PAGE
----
Butler is a long-time fan of Kurt Cobain, the front man of the group Nirvana. She, like millions of others, understands what it’s like to feel “stupid and contagious” (lyrics from Nirvana’s teen anthem, “Smells Like Teen Spirit”). Although the author understands all too well the debilitating power of “The Bully,” as she refers to depression in the novel, she has spent many hours combing articles and Cobain biographies in an attempt to understand his specific pain and where it may have begun. How did Cobain’s illness and addiction develop and ultimately cause him to end his own life?

Paper Girl will make you feel Nikki’s pain. You will cheer for her on every page. You will understand how cruelty and the inability to fully be yourself in the world contributes to unbearable pain for those who are paying attention. In a way, the author is a bit envious of those who don’t notice the homeless or the elderly. At times she has wished to be unfeeling and oblivious to the ways in which people cause harm to one another. Below is a quote from Michael Stipe during Nirvana’s induction to the Hall of Fame.

“It is the highest calling for an artist…to expose our struggles, our aspirations, our desires…Cobain, Novoselic, and Grohl were Nirvana…Nirvana defined a moment, a movement for outsiders: for the fags; for the fat girls for the broken toys; the shy nerds; the Goth kids from Tennessee and Kentucky; for the rockers and the awkward; for the fed-up; the too-smart kids and the bullied.” (Michael Stipe)

Quotes about Quiet

As a writer, I do a lot of quiet observing. There’s a gentleman I call Tupperware Man who works at the local grocery in my town. He may end up as a future character in a story I write. He’s probably in his 50s. He brings his own Tupperware container to the high school basketball games. He buys food at the concession stand, but then he puts it in his Tupperware container and heads back to the stands where he eats his meal and watches the game. I noticed him about five years ago and I always check to see if he has his container when I see him at the games. He always does. You can’t make these types of observations if you’re always talking. Here are some thought-provoking quotes about quiet.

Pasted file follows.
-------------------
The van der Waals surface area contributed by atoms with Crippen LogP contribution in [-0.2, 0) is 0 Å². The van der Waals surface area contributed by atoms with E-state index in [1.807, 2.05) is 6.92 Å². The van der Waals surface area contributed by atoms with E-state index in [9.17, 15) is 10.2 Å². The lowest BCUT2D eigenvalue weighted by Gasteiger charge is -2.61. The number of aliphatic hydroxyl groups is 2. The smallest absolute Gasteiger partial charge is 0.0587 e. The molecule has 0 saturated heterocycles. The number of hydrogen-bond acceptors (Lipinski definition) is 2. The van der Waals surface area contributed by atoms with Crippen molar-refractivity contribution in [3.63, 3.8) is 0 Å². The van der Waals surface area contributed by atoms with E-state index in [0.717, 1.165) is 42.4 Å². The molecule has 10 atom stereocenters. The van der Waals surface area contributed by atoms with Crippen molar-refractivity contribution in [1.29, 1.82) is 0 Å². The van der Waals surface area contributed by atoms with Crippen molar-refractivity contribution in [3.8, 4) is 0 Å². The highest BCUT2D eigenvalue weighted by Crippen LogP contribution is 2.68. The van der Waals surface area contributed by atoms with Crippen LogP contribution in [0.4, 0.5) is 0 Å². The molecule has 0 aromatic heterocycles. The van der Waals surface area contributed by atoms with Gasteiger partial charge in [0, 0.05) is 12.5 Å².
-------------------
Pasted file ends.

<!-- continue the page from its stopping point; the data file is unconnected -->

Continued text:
• Quiet people notice everything.
  • Speak only if it improves the silence.
  • The quieter you become, the more you can hear.
  • Never assume that loud is strong and quiet is weak.
  • Quiet the mind and the soul will speak.
  • Everything in your head doesn’t need to be said.
  • Just because I am quiet does not mean I am not a force to be reckoned with.


Praying Attention

I don’t sit down to pray specific prayers very often, but I do find myself noticing people every day. My heart goes out to the elderly woman standing on the street corner selling newspapers for two dollars. She smiles but I see that she is lonely. I often wonder about the childhood of the drunk man stumbling down the street with nowhere to live. What horrible things happened to him that no one knows? I also notice elderly shoppers checking their coupons in the grocery store. I am interested in these people. Sometimes I speak to them. Sometimes I don’t. Sometimes I give the woman selling newspapers some money. Other times I don’t. But I always notice them.

I love a post I saw on Twitter from Glennon Doyle Melton@Momastery recently.

“Noticing and feeling the joy and pain of the world is a prayer. I call it praying attention. I understand now that I’m not a mess but a deeply feeling person in a messy world. When someone asks me why I cry so often, I say, ‘For the same reason I laugh so often – because I’m paying attention.'”

Melton calls it “praying attention,” and I have adopted the phrase, too. Don’t be so quick to try to fix people and fix their “problems.” Sit with them emotionally in their stuff. Go ahead and feel sad for them. The reason it hurts is because you are praying attention. As Melton also said, “Stay woke, loves.”

You Are Worth It